Barbiturate was synthesised by Adolf von Baeyer in 1864, by condensing diethyl malonate with urea. There are several accounts explaining how barbiturate got its name. The likeliest explanation is that this event occurred on the feast day of St Barbara, and the saint’s name and urea were conjoined to form ‘barbiturate’. It is unclear why the discovery of barbiturate was celebrated at the time, as no medical use for it was found until 1903, when Joseph von Mering and Emil Fischer synthesised barbitone. Named Veronal, this was the first barbiturate to be sold as a sleeping drug.


Barbiturate

Barbiturate drugs affect the nervous system.

Barbiturate drugs affect the nervous system. They can take the form of both mild sedatives and powerful anaesthetics. For the first time it became possible to use pharmacological tools to treat emotional, mental and sleep disorders, as well as epileptic seizures. Administered intravenously, barbiturates were a pioneering drug which produced significantly beneficial results. Their discovery also led to the growth and development of surgical anaesthetics.

Some 2500 types of barbiturate were produced over the last century, of which 50 became common in clinical use. Barbiturates are also anxiolytics, or anxiety inhibitors, and started to be used as tranquillisers. During the Second World War, American soldiers were given barbiturate “Goofballs” to help them cope with stress and the tropical conditions of the South Pacific. This caused many soldiers to become dependent on the drug. By the 1950′s it became clear that the problem was serious and widespread.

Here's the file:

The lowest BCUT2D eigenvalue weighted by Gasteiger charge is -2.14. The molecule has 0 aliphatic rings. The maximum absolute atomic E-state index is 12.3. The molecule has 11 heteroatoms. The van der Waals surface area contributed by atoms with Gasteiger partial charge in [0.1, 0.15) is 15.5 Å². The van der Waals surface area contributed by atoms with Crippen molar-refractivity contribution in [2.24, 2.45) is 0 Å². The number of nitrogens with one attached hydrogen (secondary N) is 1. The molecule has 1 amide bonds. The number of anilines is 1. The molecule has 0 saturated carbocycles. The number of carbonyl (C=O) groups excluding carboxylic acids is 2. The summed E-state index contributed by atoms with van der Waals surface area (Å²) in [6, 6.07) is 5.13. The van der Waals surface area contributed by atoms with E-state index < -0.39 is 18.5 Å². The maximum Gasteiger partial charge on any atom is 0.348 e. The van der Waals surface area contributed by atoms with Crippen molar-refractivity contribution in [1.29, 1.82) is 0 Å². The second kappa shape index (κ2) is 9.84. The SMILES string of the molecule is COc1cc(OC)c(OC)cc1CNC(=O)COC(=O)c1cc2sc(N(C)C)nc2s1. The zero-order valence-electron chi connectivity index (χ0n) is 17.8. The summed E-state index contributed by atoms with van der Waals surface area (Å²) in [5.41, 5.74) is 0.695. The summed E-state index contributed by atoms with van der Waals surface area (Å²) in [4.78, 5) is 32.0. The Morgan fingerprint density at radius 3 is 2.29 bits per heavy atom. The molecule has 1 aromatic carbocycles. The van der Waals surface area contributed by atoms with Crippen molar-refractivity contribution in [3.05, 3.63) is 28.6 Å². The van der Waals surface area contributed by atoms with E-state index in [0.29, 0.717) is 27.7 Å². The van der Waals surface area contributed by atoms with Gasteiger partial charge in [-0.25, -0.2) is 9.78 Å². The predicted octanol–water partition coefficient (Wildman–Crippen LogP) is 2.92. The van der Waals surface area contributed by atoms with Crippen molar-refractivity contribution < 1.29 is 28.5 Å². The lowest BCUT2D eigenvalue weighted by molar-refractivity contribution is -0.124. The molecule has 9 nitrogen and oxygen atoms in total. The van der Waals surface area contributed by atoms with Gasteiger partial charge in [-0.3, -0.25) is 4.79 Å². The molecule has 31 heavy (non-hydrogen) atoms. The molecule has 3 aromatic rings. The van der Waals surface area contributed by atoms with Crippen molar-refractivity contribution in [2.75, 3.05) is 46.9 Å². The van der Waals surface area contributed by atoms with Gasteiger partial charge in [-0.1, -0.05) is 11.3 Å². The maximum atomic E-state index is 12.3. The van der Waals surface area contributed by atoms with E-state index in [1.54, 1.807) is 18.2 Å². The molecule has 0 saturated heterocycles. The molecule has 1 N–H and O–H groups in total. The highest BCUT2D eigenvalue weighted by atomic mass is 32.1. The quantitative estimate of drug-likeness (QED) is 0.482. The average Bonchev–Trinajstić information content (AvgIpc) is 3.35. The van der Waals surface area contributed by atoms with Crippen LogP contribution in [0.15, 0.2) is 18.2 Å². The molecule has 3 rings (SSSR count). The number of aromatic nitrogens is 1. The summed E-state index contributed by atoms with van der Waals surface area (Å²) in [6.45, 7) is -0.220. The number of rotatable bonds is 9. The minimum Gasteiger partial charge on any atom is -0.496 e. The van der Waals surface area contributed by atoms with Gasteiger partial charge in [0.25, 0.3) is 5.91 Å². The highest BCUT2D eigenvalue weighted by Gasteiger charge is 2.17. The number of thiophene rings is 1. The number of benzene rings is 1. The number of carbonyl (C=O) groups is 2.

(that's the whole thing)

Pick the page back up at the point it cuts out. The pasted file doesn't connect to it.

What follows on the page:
As well as people becoming addicted, in 1960 barbiturate overdoses were being recorded on a scale which resulted in barbiturates becoming classified as controlled drugs. This was done to limit and combat its recreational use. As well as producing relaxing effects similar to alcohol, barbiturates create feelings of euphoria. Intoxication can easily lead to overdose and death from low blood pressure and respiratory failure. Now largely replaced by benzodiazepines, which are less dangerous, barbiturates are still used to treat epilepsy, as veterinary anaesthetics and to euthanise animals. They are also used for medically assisted suicides in a few countries, and for lethal injections in executions in the United States.